Box Canyon Falls

Box Canyon Falls in Ouray

We’ve visited Box Canyon Falls in Ouray, and while I probably wouldn’t drive there specifically for that, it might be worth a stop if you’re in the area (about 1.5 hours from Durango).  There is also Bridal Veil Falls in Telluride.

Rocky Mountain Wildlife Park

Rocky Mountain Wildlife Park

Rocky Mountain Wildlife Park is a small, walk-through wildlife park in Pagosa Springs.  It’s kind of meh, but is fun for kids and it does seem like you can get a little closer to some of the animals that you can at many zoos.  I would probably try to do one of the feeding tours so you make sure you see some animals moving around instead of just lounging in the sun. :)

That’s just about everything that I have personal experience with in the Durango/Pagosa Springs area, but there is lots more to do!  You can find more activities on the Durango Tourism website.  Also, the fall colors in the area are beautiful if you’re thinking about traveling at that time of year.

Where to stay in Durango and Pagosa Springs

We’ve been blessed to be able to use Jeremy’s parents timeshare for our vacations, so the two places that I can comment on as far as lodging in this area are Wyndham Durango and Wyndham Pagosa Springs.  (I think that you can stay there if you aren’t a member, but I’m not sure how all that works.)

We really liked Wyndham Pagosa Springs.  This is a really big resort with quite a few different unit types.  We stayed in the Teal Landing buildings and they were very clean and up-to-date, though I have heard that some of the older units are not as nice.  The resort has a nice golf course, and there’s an indoor pool (including a 1 ft kiddie pool) at the recreation center.  There’s also miniature golf on-site, tennis courts, and a couple of playgrounds; though one of the playgrounds did leave something to be desired – it appeared that they’d removed some of the ladders and/or slides so it was kind of a letdown.

Wyndham Durango

Wyndham Durango is a hotel that’s been converted to a resort – or at least, that’s how it appears.  It was clean, but older, and the suites were kind of a weird triangle layout.  You can use the pool across the street at the Best Western, but they didn’t have a lot of amenities other than that.  It was right next to the train station, but you have to walk several blocks to actually get to the station.  It is pretty centrally located downtown, which is nice if you’re going to be doing a lot of shopping or eating at restaurants in that area.

Where to eat in Durango and Pagosa Springs

Serious Texas BBQ

We typically bring a lot of our food on vacation and cook in the unit, but there is one place that we really love in this area: Serious Texas B-B-Q!  Yep, Durango, Colorado has good Texas barbecue.  It’s not quite as hardcore as it is in Texas, but their meat is an authentic Texas style.  I love their smoked turkey, and their special sauces (Pineapple Jalapeno Salsa and Cherry Chipotle Salsa) are really good.  Plus, unlike most Texas barbecue restaurants, they do have one amazing side dish: you have to try their cheesy potatoes!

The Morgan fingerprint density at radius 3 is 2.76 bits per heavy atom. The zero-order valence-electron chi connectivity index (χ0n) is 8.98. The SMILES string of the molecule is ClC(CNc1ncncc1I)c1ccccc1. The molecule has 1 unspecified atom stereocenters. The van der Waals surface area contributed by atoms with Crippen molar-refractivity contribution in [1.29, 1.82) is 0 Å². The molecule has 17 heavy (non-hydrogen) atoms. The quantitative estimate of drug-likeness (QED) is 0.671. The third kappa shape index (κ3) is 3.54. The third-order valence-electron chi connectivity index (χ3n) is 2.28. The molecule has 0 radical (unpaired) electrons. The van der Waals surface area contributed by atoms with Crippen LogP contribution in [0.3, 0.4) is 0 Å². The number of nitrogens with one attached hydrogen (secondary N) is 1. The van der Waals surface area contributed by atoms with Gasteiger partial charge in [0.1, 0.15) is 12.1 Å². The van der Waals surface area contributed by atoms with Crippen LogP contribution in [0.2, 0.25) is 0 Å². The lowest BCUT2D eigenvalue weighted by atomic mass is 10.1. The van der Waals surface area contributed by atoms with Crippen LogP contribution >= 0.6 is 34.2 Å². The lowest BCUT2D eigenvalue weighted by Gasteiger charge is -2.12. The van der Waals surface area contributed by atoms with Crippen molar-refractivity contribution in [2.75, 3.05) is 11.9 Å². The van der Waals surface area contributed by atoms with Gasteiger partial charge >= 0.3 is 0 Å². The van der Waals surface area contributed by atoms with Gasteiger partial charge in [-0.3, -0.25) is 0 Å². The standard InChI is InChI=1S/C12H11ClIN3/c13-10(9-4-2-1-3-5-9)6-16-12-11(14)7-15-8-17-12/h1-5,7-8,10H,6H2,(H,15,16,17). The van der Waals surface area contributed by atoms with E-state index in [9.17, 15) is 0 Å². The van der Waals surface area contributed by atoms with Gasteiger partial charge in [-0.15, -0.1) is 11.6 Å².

Since I don’t have much else to offer as far as expertise in restaurants in that area, I asked our Facebook fans and got some great suggestions:

From Monica: Oscars in Durango. A little crowded sometimes, but great food.

From Laura: Steamworks is delish! It’s our kids’ favorite, too. Also, the Bar D Chuckwagon is great entertainment and dinner!

From Scott: The Durango Doughworks has some awesome breakfast. We always enjoy stopping in!

From Abby: Steamworks Brewing Co (fabulous Cajun boil) and East by Southwest (AMAZING sushi and Asian food) are our must-eat restaurants in Durango. East by Southwest has happy hour from 5-6:30, with discounts on food and drinks.

From Rhonda: For a really good hamburger and beer, try local favorite Old Timers. I think Tuesday night is $5.00.

From Stephanie: Def East by Southwest for sushi.

If you’ll be buying food like we do, Pagosa Springs has a nice City Market (a small-town King Soopers, basically) and Durango has both a City Market and an Albertsons.

Have you been on a vacation to southwestern Colorado? What are your favorite things to do in the Durango and Pagosa Springs areas?

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Comments

  1. I would have to agree Serious Texas BBQ is a must to in Durango. Their Texas Tacos are enough for a meal and only about $4. AMAZING!! Other great places that I go to every time in Durango are CooKoo’s (sp?) Watering Hole Just off College and Main St, their wings are the best I have ever had. As well as RGP’s, located in the Main Mall in down town durango, their wraps are a must.

    Another great place to visit near Durango is Ignacio, their tribe is rich in culture, their museum is pretty amazing. They also have a very nice casino, bowling alley and hotel.

    The Train ride to Silverton is a gorgeous trip. I would advise that you do not do the full ride. Try to just do one way, and on your drive stop at Box Canyon Falls. The full day is a LONG day and you see the same sights back as you do on the way there.
    If you can make it to Pagosa Springs thats another terrific place. The Hot springs there are the best in Colorado, they are open late and at night is the best time to go.

  2. The hot springs in Pagosa Springs are wonderful. My wife and I are from there and love going. Also, the Elk Horn Cafe on main street (US 160) in Pagosa Springs has the best breakfast in the area. The only place that cooks better food is my Mom!

  3. We took this route to and fro (from Washington state to Missouri) this past fall – and it was FUN to read your essay – your trip-tips. We stayed in a very pretty area in Bayfield, CO (near Durango) – an RV park: Riverside RV Park. It was so picturesque and clean and the owners were helpful and friendly! I can’t wait until next fall when we go RVing again and go through Southwest CO. Next fall, however, we’d like to spend MORE time in this whole area. Thanks for your journal – it brought back beautiful memories.